Talking Green: Simple, Serious, Solvable
01/22/2018 16:46 ● Published by Alesha Damerville
Image from Visual Hunt
"Colorado is extremely vulnerable to climate change," Denning said. "Unless we stop burning carbon, there will come a sad day when there’s neither snowpack nor forest in the Rockies."
Denning earned a master’s degree and doctorate in atmospheric science from CSU in Fort Collins and joined the atmospheric science faculty in 1998. The professor has served on advisory panels for NASA, National Science Foundation, U.S. Department of Energy, and National Oceanic and Atmospheric Administration (NOAA).
NOAA tracked $306 billion in weather and climate disasters in the U.S. in 2017, the costliest year on record. NOAA also reports that 2017 was the third warmest year on record in the U.S.
“Climate disruptions could not be more serious,” Denning said, “so that is why all Coloradans should learn about the simple science and focus on working together on effective solutions on the community level across the state.”
"Modern human history is the story of old ways of doing things being rapidly replaced by new and better ways, over and over again. Progress is prosperity."
Denning’s talk will focus on three Ss of climate change – simple, serious and solvable.
“When the Earth absorbs more heat than it emits, the climate warms. This simple principal explains why day is warmer than night, and summer is warmer than winter,” Denning said. “It also explains why adding CO2 to the air causes global warming. The absorption of thermal infrared radiation by CO2 was first measured 150 years ago, has since been confirmed thousands of times by labs all over the world and is extremely well understood. There is no doubt at all that adding CO2 reduces the Earth’s heat emission and therefore causes global warming.”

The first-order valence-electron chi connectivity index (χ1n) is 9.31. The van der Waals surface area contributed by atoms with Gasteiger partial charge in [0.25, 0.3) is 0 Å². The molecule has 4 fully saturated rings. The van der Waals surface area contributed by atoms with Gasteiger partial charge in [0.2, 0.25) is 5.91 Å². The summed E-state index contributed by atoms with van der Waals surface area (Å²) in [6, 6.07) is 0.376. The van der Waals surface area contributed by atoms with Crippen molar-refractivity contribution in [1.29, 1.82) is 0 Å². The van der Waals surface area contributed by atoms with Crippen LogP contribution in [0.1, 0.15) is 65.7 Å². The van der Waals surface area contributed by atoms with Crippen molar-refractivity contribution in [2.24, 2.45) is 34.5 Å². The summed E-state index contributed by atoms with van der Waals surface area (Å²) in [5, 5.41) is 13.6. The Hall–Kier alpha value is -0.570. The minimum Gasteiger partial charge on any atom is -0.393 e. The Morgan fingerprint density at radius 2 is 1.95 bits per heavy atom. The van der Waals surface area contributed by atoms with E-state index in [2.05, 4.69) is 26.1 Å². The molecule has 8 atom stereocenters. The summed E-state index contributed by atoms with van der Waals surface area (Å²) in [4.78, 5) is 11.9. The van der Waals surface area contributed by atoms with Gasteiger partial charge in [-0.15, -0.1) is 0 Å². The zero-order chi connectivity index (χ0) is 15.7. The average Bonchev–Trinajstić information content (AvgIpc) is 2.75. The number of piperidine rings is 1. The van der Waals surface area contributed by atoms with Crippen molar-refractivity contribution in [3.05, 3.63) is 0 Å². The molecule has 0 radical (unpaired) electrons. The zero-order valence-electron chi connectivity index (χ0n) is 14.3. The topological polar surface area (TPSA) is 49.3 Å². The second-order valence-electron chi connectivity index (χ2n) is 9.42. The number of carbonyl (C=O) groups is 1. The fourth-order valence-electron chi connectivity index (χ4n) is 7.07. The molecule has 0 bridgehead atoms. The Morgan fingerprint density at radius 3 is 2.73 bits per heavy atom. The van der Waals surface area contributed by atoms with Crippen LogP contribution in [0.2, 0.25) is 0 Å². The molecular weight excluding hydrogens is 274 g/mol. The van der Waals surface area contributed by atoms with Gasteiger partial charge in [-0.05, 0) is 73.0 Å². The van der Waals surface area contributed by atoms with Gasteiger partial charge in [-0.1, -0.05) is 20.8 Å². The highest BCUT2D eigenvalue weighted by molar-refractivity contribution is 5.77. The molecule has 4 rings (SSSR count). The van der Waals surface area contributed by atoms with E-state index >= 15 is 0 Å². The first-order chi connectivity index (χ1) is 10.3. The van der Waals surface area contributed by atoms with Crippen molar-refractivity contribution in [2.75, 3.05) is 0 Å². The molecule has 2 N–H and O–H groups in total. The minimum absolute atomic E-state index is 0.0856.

For the past dozen years Denning has served as director of education for the Center for Multiscale Modeling of Atmospheric Processes (CMMAP), a National Science Foundation Science & Technology Center headquartered at the university. CMMAP is developing a new approach to climate modeling that will help better understand the roles that clouds play as the Earth’s climate changes. CMMAP has more than 140 members spanning organizations from NASA to the National Center for Atmospheric Research in Boulder.
“The tone is less hopeless and more hopeful," said Anne Mudgett, communications and development director for the YVSC. "If we all work together and use the knowledge in the world, we can do this."
The Yampa Valley Sustainability Council’s Talking Green starts Tuesday Jan. 23 at 6:30 p.m. at Library Hall in Steamboat Springs. This year including speakers from Snowmass-based Rocky Mountain Institute on March 27 as well as from Protect Our Winters and the Climate Reality Project later in 2018.
For more information visit http://www.yvsc.org/talking-green-simple-serious-and-solvable-the-three-ss-of-climate-change/